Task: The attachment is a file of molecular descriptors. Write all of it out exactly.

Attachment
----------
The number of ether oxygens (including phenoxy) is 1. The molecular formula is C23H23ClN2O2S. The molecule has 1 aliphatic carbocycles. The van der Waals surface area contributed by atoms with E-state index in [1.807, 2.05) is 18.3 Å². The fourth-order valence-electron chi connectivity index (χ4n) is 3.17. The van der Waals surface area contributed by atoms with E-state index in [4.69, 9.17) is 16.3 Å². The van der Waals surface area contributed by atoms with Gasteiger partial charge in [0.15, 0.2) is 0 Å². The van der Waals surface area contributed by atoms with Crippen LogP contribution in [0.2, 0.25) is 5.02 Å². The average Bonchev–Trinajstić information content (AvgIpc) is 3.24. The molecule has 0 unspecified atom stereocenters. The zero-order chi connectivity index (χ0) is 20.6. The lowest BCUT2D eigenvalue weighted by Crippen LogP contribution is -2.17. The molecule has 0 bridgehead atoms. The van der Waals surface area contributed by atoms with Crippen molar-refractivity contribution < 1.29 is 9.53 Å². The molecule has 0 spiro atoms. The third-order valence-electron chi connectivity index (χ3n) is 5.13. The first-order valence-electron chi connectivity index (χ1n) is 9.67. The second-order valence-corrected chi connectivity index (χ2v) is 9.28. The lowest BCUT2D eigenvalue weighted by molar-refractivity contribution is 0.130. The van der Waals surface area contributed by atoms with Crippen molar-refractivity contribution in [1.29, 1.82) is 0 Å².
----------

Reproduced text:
The number of ether oxygens (including phenoxy) is 1. The molecular formula is C23H23ClN2O2S. The molecule has 1 aliphatic carbocycles. The van der Waals surface area contributed by atoms with E-state index in [1.807, 2.05) is 18.3 Å². The fourth-order valence-electron chi connectivity index (χ4n) is 3.17. The van der Waals surface area contributed by atoms with E-state index in [4.69, 9.17) is 16.3 Å². The van der Waals surface area contributed by atoms with Gasteiger partial charge in [0.15, 0.2) is 0 Å². The van der Waals surface area contributed by atoms with Crippen LogP contribution in [0.2, 0.25) is 5.02 Å². The average Bonchev–Trinajstić information content (AvgIpc) is 3.24. The molecule has 0 unspecified atom stereocenters. The zero-order chi connectivity index (χ0) is 20.6. The lowest BCUT2D eigenvalue weighted by Crippen LogP contribution is -2.17. The molecule has 0 bridgehead atoms. The van der Waals surface area contributed by atoms with Crippen molar-refractivity contribution < 1.29 is 9.53 Å². The molecule has 0 spiro atoms. The third-order valence-electron chi connectivity index (χ3n) is 5.13. The first-order valence-electron chi connectivity index (χ1n) is 9.67. The second-order valence-corrected chi connectivity index (χ2v) is 9.28. The lowest BCUT2D eigenvalue weighted by molar-refractivity contribution is 0.130. The van der Waals surface area contributed by atoms with Crippen molar-refractivity contribution in [1.29, 1.82) is 0 Å².